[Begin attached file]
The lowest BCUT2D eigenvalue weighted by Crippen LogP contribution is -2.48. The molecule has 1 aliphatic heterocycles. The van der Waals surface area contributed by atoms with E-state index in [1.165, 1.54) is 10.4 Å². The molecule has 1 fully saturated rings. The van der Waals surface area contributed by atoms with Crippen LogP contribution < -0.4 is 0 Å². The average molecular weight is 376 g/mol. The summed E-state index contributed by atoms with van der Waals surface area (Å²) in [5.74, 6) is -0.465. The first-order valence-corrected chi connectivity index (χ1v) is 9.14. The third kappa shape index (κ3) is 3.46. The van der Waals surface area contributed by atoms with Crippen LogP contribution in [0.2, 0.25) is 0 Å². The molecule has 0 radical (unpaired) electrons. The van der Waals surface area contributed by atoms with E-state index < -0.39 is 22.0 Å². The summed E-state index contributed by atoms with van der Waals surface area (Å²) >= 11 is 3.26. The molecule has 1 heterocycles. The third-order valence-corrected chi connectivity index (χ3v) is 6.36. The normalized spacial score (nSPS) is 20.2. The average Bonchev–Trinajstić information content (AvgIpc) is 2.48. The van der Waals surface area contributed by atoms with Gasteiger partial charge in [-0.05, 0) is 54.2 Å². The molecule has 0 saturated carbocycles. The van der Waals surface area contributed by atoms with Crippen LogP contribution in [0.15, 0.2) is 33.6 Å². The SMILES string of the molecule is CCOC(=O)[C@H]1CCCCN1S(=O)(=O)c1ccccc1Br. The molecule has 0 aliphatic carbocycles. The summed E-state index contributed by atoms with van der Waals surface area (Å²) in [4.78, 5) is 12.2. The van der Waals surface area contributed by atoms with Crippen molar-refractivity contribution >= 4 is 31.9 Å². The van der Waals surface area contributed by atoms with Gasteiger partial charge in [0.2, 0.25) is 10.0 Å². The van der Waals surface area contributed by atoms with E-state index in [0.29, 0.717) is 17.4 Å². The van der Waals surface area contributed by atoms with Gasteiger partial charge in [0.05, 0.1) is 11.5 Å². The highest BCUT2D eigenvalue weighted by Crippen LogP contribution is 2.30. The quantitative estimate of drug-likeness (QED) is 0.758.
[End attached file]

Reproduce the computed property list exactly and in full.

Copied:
The lowest BCUT2D eigenvalue weighted by Crippen LogP contribution is -2.48. The molecule has 1 aliphatic heterocycles. The van der Waals surface area contributed by atoms with E-state index in [1.165, 1.54) is 10.4 Å². The molecule has 1 fully saturated rings. The van der Waals surface area contributed by atoms with Crippen LogP contribution < -0.4 is 0 Å². The average molecular weight is 376 g/mol. The summed E-state index contributed by atoms with van der Waals surface area (Å²) in [5.74, 6) is -0.465. The first-order valence-corrected chi connectivity index (χ1v) is 9.14. The third kappa shape index (κ3) is 3.46. The van der Waals surface area contributed by atoms with Crippen LogP contribution in [0.2, 0.25) is 0 Å². The molecule has 0 radical (unpaired) electrons. The van der Waals surface area contributed by atoms with E-state index < -0.39 is 22.0 Å². The summed E-state index contributed by atoms with van der Waals surface area (Å²) >= 11 is 3.26. The molecule has 1 heterocycles. The third-order valence-corrected chi connectivity index (χ3v) is 6.36. The normalized spacial score (nSPS) is 20.2. The average Bonchev–Trinajstić information content (AvgIpc) is 2.48. The van der Waals surface area contributed by atoms with Gasteiger partial charge in [-0.05, 0) is 54.2 Å². The molecule has 0 saturated carbocycles. The van der Waals surface area contributed by atoms with Crippen LogP contribution in [0.15, 0.2) is 33.6 Å². The SMILES string of the molecule is CCOC(=O)[C@H]1CCCCN1S(=O)(=O)c1ccccc1Br. The molecule has 0 aliphatic carbocycles. The summed E-state index contributed by atoms with van der Waals surface area (Å²) in [4.78, 5) is 12.2. The van der Waals surface area contributed by atoms with Crippen molar-refractivity contribution >= 4 is 31.9 Å². The van der Waals surface area contributed by atoms with Gasteiger partial charge in [0.2, 0.25) is 10.0 Å². The van der Waals surface area contributed by atoms with E-state index in [0.29, 0.717) is 17.4 Å². The van der Waals surface area contributed by atoms with Gasteiger partial charge in [0.05, 0.1) is 11.5 Å². The highest BCUT2D eigenvalue weighted by Crippen LogP contribution is 2.30. The quantitative estimate of drug-likeness (QED) is 0.758.